by The Business Blog, with Trevor Sturgess Wednesday, February 2 2011

Drug companies have played a major role in the Kent economy for a century or more.

GlaxoSmithKline – formerly Wellcome – dominated the Dartford scene, injecting millions into the town and surrounding areas for generations.

But it is gone. Now Pfizer, home of Viagra and one of the county’s biggest private sector employers, is quitting. It is the biggest blow to our economy since the closure of Chatham Royal Naval Dockyard in 1984 which did no much to ravage the Medway Towns.

The loss of Pfizer’s world-renowned facility is not only a massive blow to 2,400 people and the thousands more who depend on Pfizer’s business, but also to Kent’s reputation as a great place for the pharma industry. It is one of the key sectors promoted by inward investment agency Locate in Kent, and a UK priority sectors.

But Pfizer’s decision, taken in New York, purports to have little to do with our attractiveness to pharma companies, more a reflection of changes in the industry itself and the ending of lucrative drug patents.

We need to know more before we can exonerate the company from blame. For all the global circumstances, the closure decision is a regrettable American insult to Kent and the UK. They must come clean on their decision-making process that left Sandwich abandoned.

One also has to ask whether the Government did enough to persuade the US giant to keep Pfizer in Sandwich. Was it well enough informed? Certainly Locate in Kent, local MPs and trade union representatives knew nothing in advance.

One of LiK’s primary roles is to protect jobs. But if they are not told, they cannot discharge this obligation, underlining just how vulnerable the agency – and the economy – is to global decision-making. They appear impotent - sorry about the pun - when it comes to worldwide companies taking decisions that wreak so much havoc on local communities.

Its secret nature left no time to debate possible solutions. This Government may not have been willing to offer sweeteners, but something could and should have been done. All the action is to happen now after the horse as bolted. The taskforce is welcome, the prospect of a science park or some other R&D facility would be ideal.

Perhaps another pharma company. Employment needs to match the high skills of the redundant workforce. But, as David Philpott, chairman of Kent Institute of Directors, points out, the site is geographically isolated and not ideal for many international companies.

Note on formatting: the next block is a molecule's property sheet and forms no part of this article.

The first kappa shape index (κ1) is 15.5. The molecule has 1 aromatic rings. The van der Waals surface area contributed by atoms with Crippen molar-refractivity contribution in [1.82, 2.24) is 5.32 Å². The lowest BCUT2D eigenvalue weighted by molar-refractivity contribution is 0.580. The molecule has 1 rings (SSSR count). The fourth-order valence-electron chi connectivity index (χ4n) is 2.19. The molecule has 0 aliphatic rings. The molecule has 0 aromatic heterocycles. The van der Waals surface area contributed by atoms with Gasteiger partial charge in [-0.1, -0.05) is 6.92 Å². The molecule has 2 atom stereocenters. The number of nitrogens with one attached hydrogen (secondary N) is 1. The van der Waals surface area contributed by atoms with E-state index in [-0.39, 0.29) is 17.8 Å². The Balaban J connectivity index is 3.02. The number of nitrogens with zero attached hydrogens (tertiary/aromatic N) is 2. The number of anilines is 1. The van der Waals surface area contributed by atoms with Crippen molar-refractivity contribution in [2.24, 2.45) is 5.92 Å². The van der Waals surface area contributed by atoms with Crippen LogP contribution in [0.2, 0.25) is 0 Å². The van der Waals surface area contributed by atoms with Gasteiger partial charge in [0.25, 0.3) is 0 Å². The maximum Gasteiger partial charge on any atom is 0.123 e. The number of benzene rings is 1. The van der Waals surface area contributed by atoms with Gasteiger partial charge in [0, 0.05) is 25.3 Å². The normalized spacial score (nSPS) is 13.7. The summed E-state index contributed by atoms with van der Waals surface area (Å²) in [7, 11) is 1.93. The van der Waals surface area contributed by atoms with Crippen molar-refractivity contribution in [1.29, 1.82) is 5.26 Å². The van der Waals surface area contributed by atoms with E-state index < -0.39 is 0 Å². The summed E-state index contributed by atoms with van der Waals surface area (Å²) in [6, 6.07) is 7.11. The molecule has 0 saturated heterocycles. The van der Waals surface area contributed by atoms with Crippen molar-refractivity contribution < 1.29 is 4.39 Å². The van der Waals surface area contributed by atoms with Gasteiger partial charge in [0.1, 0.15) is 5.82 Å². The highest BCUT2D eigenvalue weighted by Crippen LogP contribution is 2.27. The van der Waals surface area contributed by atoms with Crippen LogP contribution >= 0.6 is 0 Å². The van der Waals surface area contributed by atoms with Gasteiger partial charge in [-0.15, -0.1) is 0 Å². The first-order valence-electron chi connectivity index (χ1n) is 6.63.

However, everyone must pull together. This will be the first big test for the new local enterprise partnership, and the Government’s willingness to check its ferocious cost-cutting campaign and hand out some transformational cash. There is hope.

There is life after the closure of the former East Kent coalfields. And Medway’s economy has gradually recovered from the dockyard closure. But in both cases, it took many years to recover.

The closure will also offer new start-up opportunities to redundant staff with the courage to pursue commercial ideas. Kent Science Park at Sittingbourne, a hi-tech beacon, is ready to welcome science entrepreneurs.

But the bottom line is that jobs, skills and Kent’s assertion that it is a great place for knowledge-based industries are all at stake in the wake of yesterday's devastating news..

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Categories: Business

Taking centre stage

by The Business Blog, with Trevor Sturgess Friday, October 22 2010

It’s unusual to see Peter Symons, the urbane director of business development at Locate in Kent, take centre stage.

But at this week’s launch of the Kent Property Market Report in Dartford, the man who often prefers to be behind the scenes was thrust into the limelight because his boss was on the other side of the Pond.

Paul Wookey, chief executive of the agency that promotes Kent and Medway as great places for business investment, had decided to take a family holiday in the United States. It’s probably the first property review launch he has missed, and there have been 19.

So enter Peter, and he did a good job of chairing an event attended by 200 property experts and guest speakers Paul Carter, KCC leader, Alison Owen, a partner with Maidstone-based specialists Cluttons and Sarah Whitney, head of government and infrastructure at CB Richard Ellis.

With Mr Carter having a far-projecting voice, he abandoned the microphone for his speech, pushing it to one side. But Ms Whitney forgot to restore the mike to his proper position so many delegates could not hear her interesting speech on "place-making."

You could see the shuffling, the reading of documents and the checking of Blackberries. A shame, because one key fact that she revealed was that Kings Hill had been established as an important "place" which had contributed to a 20 per cent premium in property values.

Ms Owen found a roving mike and could be heard clearly. End of shuffling. The overall message to 200 guests was that Kent and Medway had done quite well despite the downturn, better in fact than almost everywhere else, although rents had declined in most markets. We have often said that the county is better-placed than most to ride recession because of its ideal location, high-speed trains and big projects like the Thames Gateway. But the elephant in the Princes Park Stadium was the spending review.

No one was quite sure how that would play with the property and investment market. But with councils and government departments drastically cutting back on spending, as well as laying off thousands, the prospects are not promising. But they can’t take away those assets which could well carry the county through another period of economic uncertainty less battered than elsewhere.

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Categories: Business | Housing | Local Politics